Seadragon Mobile – Microsoft beating Apple at its own game
WHAT IS IT?
In the interest of full disclosure, I was a founding member of Microsoft Live Labs and spent two years working on Seadragon and Photosynth so take that for what it’s worth. The cynics amongst you may say I’m biased but read on and you’ll discover why I think Seadragon Mobile really is a big deal.
The aim of Seadragon is nothing less than to change the way we use screens, from wall-sized displays all the way down to cell phones, so that graphics and photos are smoothly browsed, regardless of the amount of data or the bandwidth of the network.
Consider the following four “promises” of Seadragon:
- Speed of navigation is independent of the size or number of objects.
- Performance depends only on the ratio of bandwidth to pixels on the screen.
- Transitions are smooth as butter.
- Scaling is near perfect and rapid for screens of any resolution
In leymans terms, Seadragon allows you to access vast quantities of visual data, very quickly over the web and now over the mobile web. The technology serves up as much visual data as quickly as it can and smoothly transitions to finer resolution as you zoom into a specific area. Think about instantly accessing say a 10 gigapixel scan of the Mona Lisa or 1000 images you took on your vacation at full resolution with almost no lag or delay…that’s the power of Seadragon. I’m actually surprised there isn’t more experimentation going on in this space. Now that we’ve shipped ‘lolligift‘ we’re certainly going to be putting some stuff together but not many folks have used it yet to its full potential.
It was this technology created by Blaise Aguera Y’Arcas and acquired by Microsoft in Seattle 2006 that was integrated with Phototourism (Noah Snavely, RIck Szeleski and Steve Seitz) to produce the amazing Photosynth technology. Blaise first demonstrated Seadragon and Photosynth at the 2006 TED conference and you can see the video and some example synths here.
Many of the ideas demonstrated in Seadragon were actually incorporated into a project we launched named ‘Deepfish‘ for Windows Mobile (although a different technology platform all together) that actually predated the release of the iPhone. With Deepfish we demonstrated the now commonplace method of browsing a web page and zooming into the detail of a particular section.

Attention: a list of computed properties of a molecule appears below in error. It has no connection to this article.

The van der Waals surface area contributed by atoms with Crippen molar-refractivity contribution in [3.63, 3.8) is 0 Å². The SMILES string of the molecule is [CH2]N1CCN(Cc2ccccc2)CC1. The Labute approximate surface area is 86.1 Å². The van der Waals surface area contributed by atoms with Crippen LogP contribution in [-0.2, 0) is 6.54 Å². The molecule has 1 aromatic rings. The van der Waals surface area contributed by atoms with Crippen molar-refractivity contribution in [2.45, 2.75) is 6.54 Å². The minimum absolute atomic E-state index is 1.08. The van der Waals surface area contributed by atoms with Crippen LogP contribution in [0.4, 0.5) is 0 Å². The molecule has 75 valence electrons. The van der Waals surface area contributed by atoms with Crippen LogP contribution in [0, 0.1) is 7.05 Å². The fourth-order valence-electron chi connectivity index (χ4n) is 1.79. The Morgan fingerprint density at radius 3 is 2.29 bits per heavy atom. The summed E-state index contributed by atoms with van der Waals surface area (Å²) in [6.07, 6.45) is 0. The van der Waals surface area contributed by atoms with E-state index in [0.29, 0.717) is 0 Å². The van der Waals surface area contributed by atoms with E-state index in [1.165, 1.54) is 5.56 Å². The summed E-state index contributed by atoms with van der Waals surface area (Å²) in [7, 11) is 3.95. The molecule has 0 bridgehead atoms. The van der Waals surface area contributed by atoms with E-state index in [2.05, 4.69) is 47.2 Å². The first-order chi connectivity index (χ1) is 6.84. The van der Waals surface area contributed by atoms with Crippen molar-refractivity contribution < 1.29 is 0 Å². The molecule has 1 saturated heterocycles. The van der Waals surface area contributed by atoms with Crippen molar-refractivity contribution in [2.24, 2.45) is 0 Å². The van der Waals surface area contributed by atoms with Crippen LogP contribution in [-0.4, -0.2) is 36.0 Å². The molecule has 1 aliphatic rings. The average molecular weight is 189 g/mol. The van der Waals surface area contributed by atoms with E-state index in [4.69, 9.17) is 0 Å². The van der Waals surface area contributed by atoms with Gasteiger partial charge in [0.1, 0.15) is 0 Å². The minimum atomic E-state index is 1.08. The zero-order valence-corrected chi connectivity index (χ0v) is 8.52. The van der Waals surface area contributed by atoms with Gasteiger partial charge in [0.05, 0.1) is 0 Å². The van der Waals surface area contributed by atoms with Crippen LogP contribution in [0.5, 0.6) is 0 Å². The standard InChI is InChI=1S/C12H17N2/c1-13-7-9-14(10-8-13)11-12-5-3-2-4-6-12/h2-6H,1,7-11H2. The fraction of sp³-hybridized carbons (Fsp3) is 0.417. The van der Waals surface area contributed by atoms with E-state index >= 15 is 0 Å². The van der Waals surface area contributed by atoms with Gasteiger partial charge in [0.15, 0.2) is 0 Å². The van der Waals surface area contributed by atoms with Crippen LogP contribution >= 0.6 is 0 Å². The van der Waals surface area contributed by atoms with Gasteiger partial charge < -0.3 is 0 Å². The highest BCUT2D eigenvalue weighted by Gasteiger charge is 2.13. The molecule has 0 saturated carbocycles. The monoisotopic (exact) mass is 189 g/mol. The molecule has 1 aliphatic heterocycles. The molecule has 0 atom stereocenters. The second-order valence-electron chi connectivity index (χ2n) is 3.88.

Today Live Labs released a free application available through the Apple AppStore named ‘Seadragon Mobile‘.
The application allows you to browse a number of canned large, hi-resolution image sets such as the Library of Congress, Mars Viking Imagery and even high resolution aerial and road maps from the Microsoft Virtual Earth Servers with performance that far outstrips the bloaty Google Earth app.
However, things get really interesting if you upload your own imagery to Photosynth or Photozoom (You can see some of my sets of Graffiti Artist Banksy and Burning Man by searching for ‘Photosynther’ in the Seadragon Mobile App).
Basically you can now access your entire photo collection over the web on your iphone at a performance and resolution that would rival the same experience (if not faster) on your desktop. Not a bad Christmas present!
Hearty congratulations to the Seadragon Team back at Live Labs and a special shout out to Ben Vanik, a really talented developer who knocked this one together as a side project! More from Ben here.
WHY IS IT RELEVANT?
I judge technologies on their merits and whether you’re talking about Microsoft, Apple, Google or Yahoo they all have their strengths and weaknesses. Apple excels at user interfaces but to be frank hasn’t yet built any expertise on running services (MobileMe being the examplar).
At Microsoft we spent the last 10-15 years getting our heads around services. MSN was the proving ground and a lot of that expertise migrated into Windows Live, and the Office teams. That kind of institutional knowledge doesn’t get instilled overnight and you have to make mistakes and go through the growing pains to succeed in the long run. Hotmail, Messenger, and Spaces are not trivial services.
With Seadragon you’re seeing Software and Services coming together in the vision that Rozzie and BillG have been touting for a long time. I’m not suggesting this is a product, it’s not. Seadragon is still a research incubation. But it’s not far off from being an enabling platform that could transfer the way you interact with the desktop, web and devices of the future. Also note how much more fluid and performant Seadragon is for image zooming compared to almost any application on the iPhone. Not often Microsoft bests someone on a non Microsoft platform!
I’ve demonstrated this technology to hundreds of CTO’s over the last couple of years and I can tell you now that not one of them wasn’t floored by the potential for how Seadragon could enable entirely new value for their industries.
Have a play and see what you think. If this is your first time visitng 8ninths. Welcome! I hope you like our little spot on the web, and click here if you’d like to get our bi-monthly newsletter discussing emerging trends and technologies in the future.